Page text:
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Why Does Your Brand Wait Until :29 to Show Up in Your :30?

The perils of being late to the party

"Each commercial is a short film, a piece of brand history. Don't waste it."

A majority of Americans admit they forget people's names.

You hear a great joke, a moving story or a bit of wisdom. Yet you haven't a clue about the name of the person who shared it with you.

The same thing happens every day in advertising.

When people find out you work in advertising, they say, "Oh, I love that ad with the baby and the dog and the beer!"

We reply: "What was the product?"

"Oh, I don't know. Lawnmowers or hamburgers … but I loved it!"

Herein lies the problem.

Slapping a logo at the end of an ad means one thing: Your brand is interchangeable with any other brand. The brand must connect with the message and is in trouble when people erroneously recall your spot being for Bud Light, Levi's or even White Castle (no matter the buzz or the number of social media "likes").

So, why are we making so many 30-seconds spots that don't reveal the brand until the 29-second mark? Is it arrogance? (No, certainly not in this industry.) It must be the focus on concept over brand. Yes, we all want to be clever, emotional and even edgy. But if it's at the client's expense, then that's a waste of the brand's money—and the consumer's time.

(And we know better.)

We argue that product placement in film and television is cheesy, even borderline ridiculous. ("Really, everyone at the sitcom bar drinks MGD?") Yet when we have 30 seconds to actually sell—when everyone knows why we're here—too many spots find a path to obscurity.

Go ahead and mock obnoxious daytime TV ads for lawyers, carpeting or insurance, but they make sure you know who they are.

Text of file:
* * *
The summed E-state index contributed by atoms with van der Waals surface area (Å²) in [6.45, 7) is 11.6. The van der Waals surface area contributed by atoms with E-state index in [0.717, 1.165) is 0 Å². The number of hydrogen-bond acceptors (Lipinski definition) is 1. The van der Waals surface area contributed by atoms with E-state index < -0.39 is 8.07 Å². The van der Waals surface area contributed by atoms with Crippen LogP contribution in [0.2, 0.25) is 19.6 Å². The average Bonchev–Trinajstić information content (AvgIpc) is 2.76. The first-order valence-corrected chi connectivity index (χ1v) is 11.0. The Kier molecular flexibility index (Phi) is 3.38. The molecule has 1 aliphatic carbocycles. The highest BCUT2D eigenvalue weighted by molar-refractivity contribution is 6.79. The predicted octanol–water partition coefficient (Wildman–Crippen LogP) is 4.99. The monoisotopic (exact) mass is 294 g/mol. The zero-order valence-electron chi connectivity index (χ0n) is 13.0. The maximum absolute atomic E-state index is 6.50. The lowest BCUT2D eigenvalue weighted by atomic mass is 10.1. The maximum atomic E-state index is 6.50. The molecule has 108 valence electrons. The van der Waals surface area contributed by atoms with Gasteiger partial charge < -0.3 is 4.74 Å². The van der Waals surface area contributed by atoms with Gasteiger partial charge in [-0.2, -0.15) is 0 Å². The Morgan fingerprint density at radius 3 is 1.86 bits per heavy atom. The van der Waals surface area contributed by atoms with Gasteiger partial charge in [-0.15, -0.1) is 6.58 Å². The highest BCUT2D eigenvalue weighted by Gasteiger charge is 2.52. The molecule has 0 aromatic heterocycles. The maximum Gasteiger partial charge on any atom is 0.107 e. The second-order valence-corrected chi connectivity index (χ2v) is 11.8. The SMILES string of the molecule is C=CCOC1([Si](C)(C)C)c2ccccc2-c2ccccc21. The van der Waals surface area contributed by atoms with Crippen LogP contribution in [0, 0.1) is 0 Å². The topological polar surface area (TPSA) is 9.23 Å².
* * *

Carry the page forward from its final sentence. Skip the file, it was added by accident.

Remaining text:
However, they are cheesy.

So, let's meet somewhere in the middle.

Always incorporate the brand in the concept. To paraphrase Scott's "Green Grass" campaign: "Feed your brand … FEED it!"

Three brands that got it right: Cheerios with Saatchi & Saatchi's "Just Checking"; State Farm with DDB's "State of Unrest" (aka "Jake From State Farm"); and Swiffer with Publicis Kaplan Thaler's "Swiffer Effect" reality campaign.

These three brands delivered on emotion, humor and cultural shifts, all without calling too much attention to them. The brand remains the star, both in the campaign and in public discussion. The balance of product message and PR traction was made. Everyone was talking about it—and clients love that.

Each commercial is a short film, a piece of brand history. Don't waste it. Let's challenge copy and art direction to integrate. Let's make the viewer remember who is making them laugh, cheer or cry.

After all, they do have a name.

Martin Oleksy is founder and creative director of the Flying Minds agency. He is also co-host on the Ad Men Radio Show, heard weekly on Lakeshore Public Media.

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